This might help you make it to the end of Herman Melville’s 19th century classic.
The good news is that it can be countered with acne medication.
In an excerpt from her recent book, the behavior geneticist Kathryn Paige Harden carefully explores a topic that's often considered taboo: how genetics affect life outcomes.
Discovering fossilized insects is difficult, but a new find suggests a unique place to look.
A new study looks at what happens when you get infected with two viruses at the same time.
Besides offering an incredibly cool way to get stuff into space, SpinLaunch promises to reduce the cost of a launch by 20-fold.
You may only have a few minutes to prepare.
Time for a status check before watching "Moon Knight."
Technology designed to listen for atomic bombs can also hear tornadoes.
There is much more to the Kama Sutra than just sex. It's a guide to anyone wanting more pleasure in life, however they take it.
This world map shows how the rest of the world LOLs. In France, you MDR; in China, you 23333.
Wordle activates both the language and logic parts of our brain and give us a nice boost of dopamine, whether we win or lose.
Evidence shows that information is transmitted via “complex contagion.”
Space planes could radically lower the cost of spaceflight.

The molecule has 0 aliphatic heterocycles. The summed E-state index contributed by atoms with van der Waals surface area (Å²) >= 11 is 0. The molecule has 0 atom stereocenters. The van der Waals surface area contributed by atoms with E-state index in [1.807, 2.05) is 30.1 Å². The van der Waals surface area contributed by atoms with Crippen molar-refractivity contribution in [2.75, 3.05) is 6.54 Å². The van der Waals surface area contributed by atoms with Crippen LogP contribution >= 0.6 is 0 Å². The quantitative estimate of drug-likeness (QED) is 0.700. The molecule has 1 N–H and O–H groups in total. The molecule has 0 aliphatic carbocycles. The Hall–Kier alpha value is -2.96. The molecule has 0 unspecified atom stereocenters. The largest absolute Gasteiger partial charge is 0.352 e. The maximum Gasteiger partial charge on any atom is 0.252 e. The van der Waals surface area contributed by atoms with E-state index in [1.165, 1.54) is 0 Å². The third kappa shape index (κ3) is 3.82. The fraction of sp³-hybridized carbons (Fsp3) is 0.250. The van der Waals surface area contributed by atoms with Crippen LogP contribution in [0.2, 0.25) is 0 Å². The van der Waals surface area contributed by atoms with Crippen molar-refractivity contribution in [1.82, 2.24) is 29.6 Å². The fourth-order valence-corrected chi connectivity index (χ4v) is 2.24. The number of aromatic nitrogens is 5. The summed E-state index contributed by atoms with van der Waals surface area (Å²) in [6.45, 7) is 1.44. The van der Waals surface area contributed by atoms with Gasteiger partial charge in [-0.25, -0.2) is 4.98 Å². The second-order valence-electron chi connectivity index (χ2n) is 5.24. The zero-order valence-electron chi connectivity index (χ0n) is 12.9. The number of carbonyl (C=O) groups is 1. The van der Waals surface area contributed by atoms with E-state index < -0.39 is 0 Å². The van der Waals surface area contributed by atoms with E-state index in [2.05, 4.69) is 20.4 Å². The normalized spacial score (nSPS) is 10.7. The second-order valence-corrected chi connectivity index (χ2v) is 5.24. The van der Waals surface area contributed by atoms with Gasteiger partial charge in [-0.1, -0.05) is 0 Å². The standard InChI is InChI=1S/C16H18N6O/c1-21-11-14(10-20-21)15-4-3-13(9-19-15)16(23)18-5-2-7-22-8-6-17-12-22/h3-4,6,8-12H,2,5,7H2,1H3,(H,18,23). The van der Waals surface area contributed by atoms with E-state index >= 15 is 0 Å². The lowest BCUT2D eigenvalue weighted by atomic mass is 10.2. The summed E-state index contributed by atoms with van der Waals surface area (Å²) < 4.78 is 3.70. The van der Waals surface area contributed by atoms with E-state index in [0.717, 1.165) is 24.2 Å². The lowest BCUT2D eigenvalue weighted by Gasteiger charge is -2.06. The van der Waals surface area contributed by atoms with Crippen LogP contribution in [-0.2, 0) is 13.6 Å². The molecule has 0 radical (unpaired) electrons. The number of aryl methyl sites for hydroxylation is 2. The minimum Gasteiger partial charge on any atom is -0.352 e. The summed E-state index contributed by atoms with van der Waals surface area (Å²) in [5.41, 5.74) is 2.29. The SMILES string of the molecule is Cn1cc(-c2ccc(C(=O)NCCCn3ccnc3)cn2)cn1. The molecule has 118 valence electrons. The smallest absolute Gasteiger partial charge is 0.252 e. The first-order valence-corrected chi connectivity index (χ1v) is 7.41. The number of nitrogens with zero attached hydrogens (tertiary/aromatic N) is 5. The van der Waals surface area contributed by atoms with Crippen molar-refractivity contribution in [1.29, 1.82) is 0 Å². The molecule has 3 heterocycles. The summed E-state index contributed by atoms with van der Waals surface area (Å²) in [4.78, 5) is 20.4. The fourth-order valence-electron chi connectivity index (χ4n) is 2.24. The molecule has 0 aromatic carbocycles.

Two types of leaves for two different drastic weather conditions.
Time isn't the same for everyone, even on Earth. Flying around the world gave Einstein the ultimate test. No one is immune from relativity.
Fittingly, the skull was found in the Rising Star cave of South Africa, itself located at a site known to UNESCO as the Cradle of Mankind.
Mammals have a history stretching back 325 million years. To study that ancient history is to know our own origins.
New research reveals the extent to which groupthink bias is increasingly being built into the content we consume.
The atmosphere’s habitable zone is so small, several mountain ranges extend beyond it.
Most people believe themselves to be less at risk from COVID-19 than others similar to them, according to a recent UCL survey conducted in the U.S.
We are generally taught that there is an arc of history — an inevitable path of progress that leads to modern society. Maybe it isn't true.